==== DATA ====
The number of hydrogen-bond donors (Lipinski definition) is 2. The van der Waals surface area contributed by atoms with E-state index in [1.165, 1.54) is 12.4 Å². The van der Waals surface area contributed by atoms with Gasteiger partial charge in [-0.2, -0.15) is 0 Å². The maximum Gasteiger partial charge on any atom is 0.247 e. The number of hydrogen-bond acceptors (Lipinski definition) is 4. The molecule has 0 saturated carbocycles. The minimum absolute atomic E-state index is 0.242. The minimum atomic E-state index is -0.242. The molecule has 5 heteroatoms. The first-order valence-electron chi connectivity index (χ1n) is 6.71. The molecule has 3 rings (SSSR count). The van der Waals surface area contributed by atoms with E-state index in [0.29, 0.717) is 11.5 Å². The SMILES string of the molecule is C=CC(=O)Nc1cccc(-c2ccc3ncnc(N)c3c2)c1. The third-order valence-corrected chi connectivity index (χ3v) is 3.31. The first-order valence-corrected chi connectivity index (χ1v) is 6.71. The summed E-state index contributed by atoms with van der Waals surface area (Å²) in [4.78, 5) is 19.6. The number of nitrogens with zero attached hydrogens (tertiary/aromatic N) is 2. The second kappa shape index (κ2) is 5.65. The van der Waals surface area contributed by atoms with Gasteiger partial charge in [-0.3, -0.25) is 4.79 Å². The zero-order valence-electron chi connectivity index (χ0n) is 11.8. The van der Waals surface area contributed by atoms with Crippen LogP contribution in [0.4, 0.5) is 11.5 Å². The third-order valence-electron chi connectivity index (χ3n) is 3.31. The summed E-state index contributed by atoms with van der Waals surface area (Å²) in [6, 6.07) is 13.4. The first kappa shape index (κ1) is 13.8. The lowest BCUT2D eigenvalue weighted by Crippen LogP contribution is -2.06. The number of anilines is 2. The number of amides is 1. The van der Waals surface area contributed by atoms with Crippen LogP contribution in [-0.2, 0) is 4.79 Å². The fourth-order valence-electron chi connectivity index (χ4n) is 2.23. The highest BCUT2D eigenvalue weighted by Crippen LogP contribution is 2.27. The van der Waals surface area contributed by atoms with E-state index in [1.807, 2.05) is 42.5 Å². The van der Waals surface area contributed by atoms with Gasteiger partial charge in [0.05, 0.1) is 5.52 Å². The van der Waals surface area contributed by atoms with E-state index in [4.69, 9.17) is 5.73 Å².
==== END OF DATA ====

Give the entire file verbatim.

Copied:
The number of hydrogen-bond donors (Lipinski definition) is 2. The van der Waals surface area contributed by atoms with E-state index in [1.165, 1.54) is 12.4 Å². The van der Waals surface area contributed by atoms with Gasteiger partial charge in [-0.2, -0.15) is 0 Å². The maximum Gasteiger partial charge on any atom is 0.247 e. The number of hydrogen-bond acceptors (Lipinski definition) is 4. The molecule has 0 saturated carbocycles. The minimum absolute atomic E-state index is 0.242. The minimum atomic E-state index is -0.242. The molecule has 5 heteroatoms. The first-order valence-electron chi connectivity index (χ1n) is 6.71. The molecule has 3 rings (SSSR count). The van der Waals surface area contributed by atoms with E-state index in [0.29, 0.717) is 11.5 Å². The SMILES string of the molecule is C=CC(=O)Nc1cccc(-c2ccc3ncnc(N)c3c2)c1. The third-order valence-corrected chi connectivity index (χ3v) is 3.31. The first-order valence-corrected chi connectivity index (χ1v) is 6.71. The summed E-state index contributed by atoms with van der Waals surface area (Å²) in [4.78, 5) is 19.6. The number of nitrogens with zero attached hydrogens (tertiary/aromatic N) is 2. The second kappa shape index (κ2) is 5.65. The van der Waals surface area contributed by atoms with Gasteiger partial charge in [-0.3, -0.25) is 4.79 Å². The zero-order valence-electron chi connectivity index (χ0n) is 11.8. The van der Waals surface area contributed by atoms with Crippen LogP contribution in [0.4, 0.5) is 11.5 Å². The third-order valence-electron chi connectivity index (χ3n) is 3.31. The summed E-state index contributed by atoms with van der Waals surface area (Å²) in [6, 6.07) is 13.4. The first kappa shape index (κ1) is 13.8. The lowest BCUT2D eigenvalue weighted by Crippen LogP contribution is -2.06. The number of anilines is 2. The number of amides is 1. The van der Waals surface area contributed by atoms with Crippen LogP contribution in [-0.2, 0) is 4.79 Å². The fourth-order valence-electron chi connectivity index (χ4n) is 2.23. The highest BCUT2D eigenvalue weighted by Crippen LogP contribution is 2.27. The van der Waals surface area contributed by atoms with E-state index in [1.807, 2.05) is 42.5 Å². The van der Waals surface area contributed by atoms with Gasteiger partial charge in [0.05, 0.1) is 5.52 Å². The van der Waals surface area contributed by atoms with E-state index in [4.69, 9.17) is 5.73 Å².